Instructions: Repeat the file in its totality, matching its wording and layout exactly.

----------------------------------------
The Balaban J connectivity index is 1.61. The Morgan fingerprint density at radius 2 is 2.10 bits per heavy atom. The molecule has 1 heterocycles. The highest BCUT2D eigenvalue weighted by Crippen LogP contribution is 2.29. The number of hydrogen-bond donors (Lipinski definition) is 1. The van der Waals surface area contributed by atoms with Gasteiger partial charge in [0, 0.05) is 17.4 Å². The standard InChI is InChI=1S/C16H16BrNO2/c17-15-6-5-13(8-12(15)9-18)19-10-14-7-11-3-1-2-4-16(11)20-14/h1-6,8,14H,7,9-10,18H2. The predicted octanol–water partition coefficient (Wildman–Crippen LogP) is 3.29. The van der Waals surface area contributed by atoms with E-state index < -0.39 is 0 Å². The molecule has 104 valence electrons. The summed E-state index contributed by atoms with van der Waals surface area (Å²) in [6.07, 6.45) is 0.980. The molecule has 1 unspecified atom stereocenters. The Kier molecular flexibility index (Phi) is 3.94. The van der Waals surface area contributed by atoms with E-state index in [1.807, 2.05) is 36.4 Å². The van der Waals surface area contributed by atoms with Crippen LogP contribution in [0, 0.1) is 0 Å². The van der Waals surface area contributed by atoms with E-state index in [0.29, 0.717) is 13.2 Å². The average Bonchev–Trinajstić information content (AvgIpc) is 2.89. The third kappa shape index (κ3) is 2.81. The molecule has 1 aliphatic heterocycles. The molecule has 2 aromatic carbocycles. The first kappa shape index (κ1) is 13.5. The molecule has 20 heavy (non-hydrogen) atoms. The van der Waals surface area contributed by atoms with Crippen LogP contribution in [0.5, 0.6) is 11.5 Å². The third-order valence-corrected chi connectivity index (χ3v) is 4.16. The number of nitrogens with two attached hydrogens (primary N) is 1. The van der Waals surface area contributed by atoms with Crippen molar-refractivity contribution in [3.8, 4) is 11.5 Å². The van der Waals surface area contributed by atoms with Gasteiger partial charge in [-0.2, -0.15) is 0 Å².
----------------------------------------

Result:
The Balaban J connectivity index is 1.61. The Morgan fingerprint density at radius 2 is 2.10 bits per heavy atom. The molecule has 1 heterocycles. The highest BCUT2D eigenvalue weighted by Crippen LogP contribution is 2.29. The number of hydrogen-bond donors (Lipinski definition) is 1. The van der Waals surface area contributed by atoms with Gasteiger partial charge in [0, 0.05) is 17.4 Å². The standard InChI is InChI=1S/C16H16BrNO2/c17-15-6-5-13(8-12(15)9-18)19-10-14-7-11-3-1-2-4-16(11)20-14/h1-6,8,14H,7,9-10,18H2. The predicted octanol–water partition coefficient (Wildman–Crippen LogP) is 3.29. The van der Waals surface area contributed by atoms with E-state index < -0.39 is 0 Å². The molecule has 104 valence electrons. The summed E-state index contributed by atoms with van der Waals surface area (Å²) in [6.07, 6.45) is 0.980. The molecule has 1 unspecified atom stereocenters. The Kier molecular flexibility index (Phi) is 3.94. The van der Waals surface area contributed by atoms with E-state index in [1.807, 2.05) is 36.4 Å². The van der Waals surface area contributed by atoms with Crippen LogP contribution in [0, 0.1) is 0 Å². The van der Waals surface area contributed by atoms with E-state index in [0.29, 0.717) is 13.2 Å². The average Bonchev–Trinajstić information content (AvgIpc) is 2.89. The third kappa shape index (κ3) is 2.81. The molecule has 1 aliphatic heterocycles. The molecule has 2 aromatic carbocycles. The first kappa shape index (κ1) is 13.5. The molecule has 20 heavy (non-hydrogen) atoms. The van der Waals surface area contributed by atoms with Crippen LogP contribution in [0.5, 0.6) is 11.5 Å². The third-order valence-corrected chi connectivity index (χ3v) is 4.16. The number of nitrogens with two attached hydrogens (primary N) is 1. The van der Waals surface area contributed by atoms with Crippen molar-refractivity contribution in [3.8, 4) is 11.5 Å². The van der Waals surface area contributed by atoms with Gasteiger partial charge in [-0.2, -0.15) is 0 Å².